If you could choose only one area to focus your SAM efforts on, what should it be? If you’re a large organisation with process-based approaches to IT & Project Management Barry Pilling of Cortex Consulting argues in this video that it should be Datacenter Change. You can hear more from Barry on this subject at our Australian Conference or our US Conference 2019.
In short, it is where most of the risk and complexity lies. Your Datacenter has many stakeholders, not least architects, project managers, and the infrastructure specialists who maintain and configure it. Many hands hold the keys to the kingdom and can make large-scale changes quickly and easily using automation tools. Infrastructure teams are struggling to keep up with the pace of change, facing demands to be Agile and participate in DevOps initiatives whilst still grappling with ITIL requirements such as Change Management. Inevitably things are done quickly and license checks may be bypassed or overlooked.
So that covers the dynamic nature of the modern datacentre. When this is coupled with the cost and complexity of licensing metrics for datacentre software your non-compliance risk increases. Not only that but there is also a risk of incurring unnecessary costs through missing opportunities to optimise license deployment in your Datacenter.
Many large organisations are embarked upon huge Datacenter change programs at present – getting their infrastructure Digital-ready, ensuring compliance with legislative and regulatory requirements, and moving workloads to the Cloud. And that’s before we get to containerisation and serverless!
Every change brings with it the need to assess the impact on license requirements. A small change can have a big impact. Decisions made for valid architectural or service availability reasons may be inefficient from a licensing perspective. It is vital that license checks are embedded in your ITIL Change Management process ensuring that changes aren’t made that create a non-compliant position. An example of a common pitfall is moving an Oracle database to a general purpose cluster rather than one dedicated to Oracle. Moving VMs about is such a routine task that it is often fully-automated and may be covered by a Standard Change, yet the result can be a very large non-compliant license position that could easily be discovered under vendor audit conditions.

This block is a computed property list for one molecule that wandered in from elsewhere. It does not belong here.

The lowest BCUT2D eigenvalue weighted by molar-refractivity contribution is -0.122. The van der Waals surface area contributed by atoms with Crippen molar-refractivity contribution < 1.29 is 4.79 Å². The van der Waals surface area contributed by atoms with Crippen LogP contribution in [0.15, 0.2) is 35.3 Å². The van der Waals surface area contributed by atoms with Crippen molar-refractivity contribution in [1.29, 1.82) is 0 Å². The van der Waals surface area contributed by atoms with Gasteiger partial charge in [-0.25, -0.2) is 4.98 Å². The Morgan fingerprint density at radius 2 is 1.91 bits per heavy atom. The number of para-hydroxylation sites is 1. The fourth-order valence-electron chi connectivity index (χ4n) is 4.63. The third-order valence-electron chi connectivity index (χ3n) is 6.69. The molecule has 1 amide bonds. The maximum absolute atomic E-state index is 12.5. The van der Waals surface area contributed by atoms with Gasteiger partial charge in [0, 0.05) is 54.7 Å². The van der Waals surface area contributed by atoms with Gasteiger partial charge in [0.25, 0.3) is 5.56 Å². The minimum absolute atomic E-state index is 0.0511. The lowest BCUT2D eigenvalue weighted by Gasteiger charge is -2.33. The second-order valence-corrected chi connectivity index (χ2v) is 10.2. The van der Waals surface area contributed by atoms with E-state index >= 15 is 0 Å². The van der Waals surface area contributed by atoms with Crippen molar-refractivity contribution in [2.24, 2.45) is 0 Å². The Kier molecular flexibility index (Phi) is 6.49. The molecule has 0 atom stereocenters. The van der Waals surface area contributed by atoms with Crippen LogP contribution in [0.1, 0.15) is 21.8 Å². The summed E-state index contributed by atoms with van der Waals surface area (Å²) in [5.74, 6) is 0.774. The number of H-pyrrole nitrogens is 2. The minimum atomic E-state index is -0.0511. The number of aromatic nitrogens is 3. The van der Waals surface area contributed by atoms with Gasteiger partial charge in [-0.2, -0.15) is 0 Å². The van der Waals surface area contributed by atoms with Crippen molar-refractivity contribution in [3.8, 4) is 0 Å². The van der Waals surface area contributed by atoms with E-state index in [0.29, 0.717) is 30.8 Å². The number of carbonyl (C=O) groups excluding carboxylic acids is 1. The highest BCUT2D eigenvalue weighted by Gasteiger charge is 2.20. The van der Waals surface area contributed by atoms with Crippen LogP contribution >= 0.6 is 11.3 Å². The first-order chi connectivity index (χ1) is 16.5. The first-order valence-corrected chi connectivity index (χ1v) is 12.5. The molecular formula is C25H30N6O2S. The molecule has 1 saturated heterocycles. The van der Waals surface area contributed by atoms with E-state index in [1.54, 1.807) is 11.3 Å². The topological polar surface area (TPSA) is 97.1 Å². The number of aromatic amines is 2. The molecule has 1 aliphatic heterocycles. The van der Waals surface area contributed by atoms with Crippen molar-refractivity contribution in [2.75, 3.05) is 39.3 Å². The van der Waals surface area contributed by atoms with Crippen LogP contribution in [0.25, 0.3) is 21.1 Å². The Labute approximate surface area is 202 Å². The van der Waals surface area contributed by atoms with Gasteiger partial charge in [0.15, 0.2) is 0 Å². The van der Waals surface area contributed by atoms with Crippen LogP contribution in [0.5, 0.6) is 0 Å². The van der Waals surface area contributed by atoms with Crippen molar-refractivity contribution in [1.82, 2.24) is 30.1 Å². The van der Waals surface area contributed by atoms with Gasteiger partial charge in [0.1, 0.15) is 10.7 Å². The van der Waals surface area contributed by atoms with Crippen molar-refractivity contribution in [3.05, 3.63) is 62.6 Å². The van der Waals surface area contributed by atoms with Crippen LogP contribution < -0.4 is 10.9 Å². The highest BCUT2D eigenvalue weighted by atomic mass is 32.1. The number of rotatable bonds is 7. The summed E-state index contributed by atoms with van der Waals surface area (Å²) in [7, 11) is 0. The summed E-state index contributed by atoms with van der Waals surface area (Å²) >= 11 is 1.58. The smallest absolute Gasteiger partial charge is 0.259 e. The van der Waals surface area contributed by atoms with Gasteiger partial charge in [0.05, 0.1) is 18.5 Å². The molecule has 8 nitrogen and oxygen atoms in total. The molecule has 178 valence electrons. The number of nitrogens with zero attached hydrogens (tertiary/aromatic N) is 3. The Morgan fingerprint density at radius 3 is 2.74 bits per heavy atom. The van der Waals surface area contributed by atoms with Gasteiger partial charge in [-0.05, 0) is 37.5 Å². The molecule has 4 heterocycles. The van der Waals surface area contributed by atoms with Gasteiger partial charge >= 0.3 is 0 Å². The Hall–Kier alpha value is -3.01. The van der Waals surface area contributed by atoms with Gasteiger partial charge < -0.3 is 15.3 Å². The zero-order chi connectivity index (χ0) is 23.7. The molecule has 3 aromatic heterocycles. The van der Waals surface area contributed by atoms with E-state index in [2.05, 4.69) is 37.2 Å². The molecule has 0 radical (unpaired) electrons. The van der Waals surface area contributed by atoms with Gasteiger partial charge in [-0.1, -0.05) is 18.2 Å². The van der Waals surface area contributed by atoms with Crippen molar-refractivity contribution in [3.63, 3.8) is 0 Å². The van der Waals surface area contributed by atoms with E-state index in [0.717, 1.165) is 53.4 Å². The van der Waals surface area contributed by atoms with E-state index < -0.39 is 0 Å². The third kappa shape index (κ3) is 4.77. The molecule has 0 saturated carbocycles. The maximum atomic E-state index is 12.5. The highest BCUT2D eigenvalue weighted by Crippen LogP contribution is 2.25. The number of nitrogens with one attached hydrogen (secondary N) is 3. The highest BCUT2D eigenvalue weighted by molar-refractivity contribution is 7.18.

Our challenge as ITAM managers is how we can move from the perception of being “the team that buys licenses” to a stakeholder with a say in strategic decision-making. Barry outlines in his session how there can be push-back from PMO who see ITAM as a blocker to progress, and this is certainly something I’ve experienced. He covers how to move towards being seen as an enabler and a partner. When I started thinking about stakeholder management it soon became clear that ITAM processes weren’t engaged early enough in the delivery lifecycle. If a project has got to Delivery without license requirements being considered all that happens is you end up with a PM seeing her budget being eaten up by big and unexpected costs. I have seen a project’s cost triple due to a lack of early ITAM involvement and when that happens there are no winners. Uncomfortable questions are asked at C-Suite level and projects can and do get shelved.
The solution I found was to engage with architects, business analysts, and infrastructure specialists early. You need to be able to speak their language and model license costs in a way they’ll understand.
Once you’ve reached out to these stakeholders you need to ensure that the process continues to be followed. Project Management often tends to be a resource brought in on a short-term basis so there is a constant struggle to educate new PMs. I would argue that this is a losing battle – work with staff earlier so that the PM is presented with a fully-budgeted license requirement so all they have to do is approve the PO. Get a license check added to your PMO process if you have one, and verify that it is done. PMs are ruled by their budget and their critical path, if you’re not a gate on that path you’ll be bypassed.